December 7-11 Gatineau (15 swimmers)
Psych sheets and results can be found at: http://natationgatineau.ca/ Results will not be on Meet Mobile.
December 15/16 Family Guardian Insurance Meet hosted by the Barracuda Swim Club
We are adjusting this meet to a 2 day – 2 session meet. We look forward to another excellent competition for our swimmers.
The Friday night session will have a 4:30 p.m. warm up and 6:00 p.m. start while Saturday will have a 7:30 warm up and 9:00 a.m. start.
The Barracuda Swim Club has a well-deserved reputation for running excellent meets. Our volunteers are the most important part of this. Please plan to help out timing, at the Cuda Café or with other tasks at the meet. The best seat in the house is right on deck so plan to get close to the action.
We need the usual donations/assistance for the Cuda Café (our concession stand) – Powerade, juice, Coke and other sodas, Dasani water, hot patties (beef and chicken), macaroni, nachos, donuts and/or cash donations. Thank you.
Darts, Neons and Tigers will swim their regular schedule until (and including) Wednesday, December 20th. These swimmers will be off for two weeks and return to their regular schedule on Wednesday, January 3, 2018.
Flying and Dragon Fish will have regular practices until Friday, December 22nd. Off December 23, 24, 25, and 26. One a day practices will be offered December 27-31. Off January 1st and 2nd. Back into regular scheduling on January 3, 2018.
Practices for Dragon, Flying and Away swimmers on December 27, 28, 29, 30 and 31st will be at Queen’s College pool. We will run practices from 6:00 – 7:30 a.m. and from 7:30 – 9:00 a.m. to accommodate family and work schedules. Swimmers please plan to be at one of these sessions each day that week.
News from the deck:
Orca meet highlights:
1. Thanks to all our parents who pitched in to make the meet run for all the swimmers. Our volunteers are the backbone of our sport – THANK YOU. ?@
2. First time swims in the 400 free and 200 IM for many of our youngest swimmers and excellent performances – keep it up.
3. Heard on deck: "What a beautiful day" (Coach Jeff) = "Wow, it is cold tonight" (just about everyone else).
4. Hard work was rewarded for some of our most committed swimmers from the senior groups. Great to see. Let’s keep it rolling this weekend.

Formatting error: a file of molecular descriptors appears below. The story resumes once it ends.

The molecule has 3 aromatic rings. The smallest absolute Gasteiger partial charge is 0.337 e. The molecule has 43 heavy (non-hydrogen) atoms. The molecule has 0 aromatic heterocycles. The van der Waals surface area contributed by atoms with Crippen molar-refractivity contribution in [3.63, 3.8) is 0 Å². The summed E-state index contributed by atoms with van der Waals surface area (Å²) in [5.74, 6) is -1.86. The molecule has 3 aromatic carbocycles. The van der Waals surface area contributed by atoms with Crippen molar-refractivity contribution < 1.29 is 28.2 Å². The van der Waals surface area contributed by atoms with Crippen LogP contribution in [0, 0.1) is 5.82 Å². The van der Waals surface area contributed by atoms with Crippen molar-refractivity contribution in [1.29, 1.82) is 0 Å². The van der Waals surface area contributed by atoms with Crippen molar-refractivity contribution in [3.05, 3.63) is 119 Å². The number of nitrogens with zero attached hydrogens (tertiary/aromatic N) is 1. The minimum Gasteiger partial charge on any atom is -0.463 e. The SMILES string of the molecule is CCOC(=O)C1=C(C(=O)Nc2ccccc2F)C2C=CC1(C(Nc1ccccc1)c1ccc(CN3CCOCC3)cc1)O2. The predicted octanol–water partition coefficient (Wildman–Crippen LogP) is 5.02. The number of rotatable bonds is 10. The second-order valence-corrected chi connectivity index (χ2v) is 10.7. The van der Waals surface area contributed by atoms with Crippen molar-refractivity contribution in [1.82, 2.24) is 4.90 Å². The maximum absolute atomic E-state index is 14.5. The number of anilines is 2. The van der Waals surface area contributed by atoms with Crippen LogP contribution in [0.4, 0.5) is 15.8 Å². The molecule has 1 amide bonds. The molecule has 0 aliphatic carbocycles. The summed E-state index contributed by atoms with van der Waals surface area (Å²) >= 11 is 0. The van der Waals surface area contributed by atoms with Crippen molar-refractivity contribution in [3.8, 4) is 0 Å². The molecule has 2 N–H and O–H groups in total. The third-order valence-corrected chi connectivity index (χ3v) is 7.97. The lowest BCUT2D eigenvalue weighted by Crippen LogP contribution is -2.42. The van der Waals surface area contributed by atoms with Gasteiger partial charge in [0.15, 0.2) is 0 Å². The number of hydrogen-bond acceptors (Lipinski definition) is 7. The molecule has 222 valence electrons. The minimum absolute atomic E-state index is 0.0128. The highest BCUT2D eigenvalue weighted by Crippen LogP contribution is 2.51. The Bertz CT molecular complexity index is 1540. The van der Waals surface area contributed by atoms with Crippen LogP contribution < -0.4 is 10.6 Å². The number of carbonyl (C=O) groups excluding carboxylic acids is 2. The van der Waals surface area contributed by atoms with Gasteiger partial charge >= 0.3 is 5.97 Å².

Dragon and Flying Fish swimmers not traveling this week – your schedule – Thursday morning 5:45 – 7:00 a.m. at Queen’s; Thursday afternoon 5:00 – 6:00 p.m. at Queen’s; Friday afternoon 5:00 – 6:00 p.m. at BKKAC; Saturday morning 9:00 – 10:00 a.m. at Queen’s. Monday 6:00 – 7:00 at Queen’s. Tuesday morning, we return to normal schedule.
Dragon and Flying Fish swimmers – please have skipping rope in your equipment bags at all practices. We will be using them daily in our dryland warm ups.
Team Christmas Party – Friday, December 22nd at 7:00 p.m. Party will be at the Longley residence. Further details will be distributed by email as the date approaches.
News from our Away Swimmers:
I missed mentioning that Randy Paul was back for a couple of sessions last week. Randy’s racing schedule starts in Tennessee this week and we will be looking for excellent results from him this year.
We are what we repeatedly do. Excellence, then, is not an act, but a habit. ~ Aristotle
This very old axiom is an excellent reminder in a few ways. We can look at the opportunities, responsibilities and outcomes in all our lives and look for balance in finding a way to meet these things.
In simple terms, a quote like this shows that if you work on a single skill e.g., not breathing on the first stroke off a turn, you will be likely to model that behavior in a competitive situation. If you only try to "turn on" your good habits under the pressure of a race you are unlikely to be able to sustain it.
In more complex terms, a quote like this applies to all areas of our life. If you find it easy to make excuses about why you cannot attend practice, this will become a habit and can extend into other areas of your life.
Swimming is a technical sport before anything else. The drag of the water on the body is the single biggest factor restricting the speed of the swimmer and a huge amount of time and effort is spent shaping our body and strokes to maximize the streamlined shape so that we will move through the water most quickly.